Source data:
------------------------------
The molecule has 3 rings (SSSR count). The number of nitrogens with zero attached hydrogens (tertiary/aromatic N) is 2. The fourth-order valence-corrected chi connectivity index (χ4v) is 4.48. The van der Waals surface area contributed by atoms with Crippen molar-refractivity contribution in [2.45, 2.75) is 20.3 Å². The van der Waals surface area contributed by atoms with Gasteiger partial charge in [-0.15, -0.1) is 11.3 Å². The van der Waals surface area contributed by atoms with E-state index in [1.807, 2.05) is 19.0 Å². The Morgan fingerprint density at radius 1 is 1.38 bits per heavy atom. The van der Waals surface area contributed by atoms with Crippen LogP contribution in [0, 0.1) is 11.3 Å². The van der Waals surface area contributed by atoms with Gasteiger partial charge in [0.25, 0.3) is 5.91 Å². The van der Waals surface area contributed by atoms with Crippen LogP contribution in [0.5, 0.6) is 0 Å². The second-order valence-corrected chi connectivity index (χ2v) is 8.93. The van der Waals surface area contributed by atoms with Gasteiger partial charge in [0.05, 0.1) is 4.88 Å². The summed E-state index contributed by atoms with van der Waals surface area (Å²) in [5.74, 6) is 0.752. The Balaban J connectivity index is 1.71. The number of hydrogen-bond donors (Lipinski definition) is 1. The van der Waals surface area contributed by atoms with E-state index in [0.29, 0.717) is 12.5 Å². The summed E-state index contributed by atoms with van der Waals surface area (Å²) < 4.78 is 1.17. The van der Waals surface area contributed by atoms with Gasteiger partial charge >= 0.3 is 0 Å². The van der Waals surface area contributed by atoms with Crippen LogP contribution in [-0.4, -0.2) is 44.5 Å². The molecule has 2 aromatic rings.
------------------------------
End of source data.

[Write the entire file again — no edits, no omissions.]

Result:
The molecule has 3 rings (SSSR count). The number of nitrogens with zero attached hydrogens (tertiary/aromatic N) is 2. The fourth-order valence-corrected chi connectivity index (χ4v) is 4.48. The van der Waals surface area contributed by atoms with Crippen molar-refractivity contribution in [2.45, 2.75) is 20.3 Å². The van der Waals surface area contributed by atoms with Gasteiger partial charge in [-0.15, -0.1) is 11.3 Å². The van der Waals surface area contributed by atoms with E-state index in [1.807, 2.05) is 19.0 Å². The Morgan fingerprint density at radius 1 is 1.38 bits per heavy atom. The van der Waals surface area contributed by atoms with Crippen LogP contribution in [0, 0.1) is 11.3 Å². The van der Waals surface area contributed by atoms with Gasteiger partial charge in [0.25, 0.3) is 5.91 Å². The van der Waals surface area contributed by atoms with Crippen LogP contribution in [0.5, 0.6) is 0 Å². The second-order valence-corrected chi connectivity index (χ2v) is 8.93. The van der Waals surface area contributed by atoms with Gasteiger partial charge in [0.05, 0.1) is 4.88 Å². The summed E-state index contributed by atoms with van der Waals surface area (Å²) in [5.74, 6) is 0.752. The Balaban J connectivity index is 1.71. The number of hydrogen-bond donors (Lipinski definition) is 1. The van der Waals surface area contributed by atoms with E-state index in [0.29, 0.717) is 12.5 Å². The summed E-state index contributed by atoms with van der Waals surface area (Å²) < 4.78 is 1.17. The van der Waals surface area contributed by atoms with Gasteiger partial charge >= 0.3 is 0 Å². The van der Waals surface area contributed by atoms with Crippen LogP contribution in [-0.4, -0.2) is 44.5 Å². The molecule has 2 aromatic rings.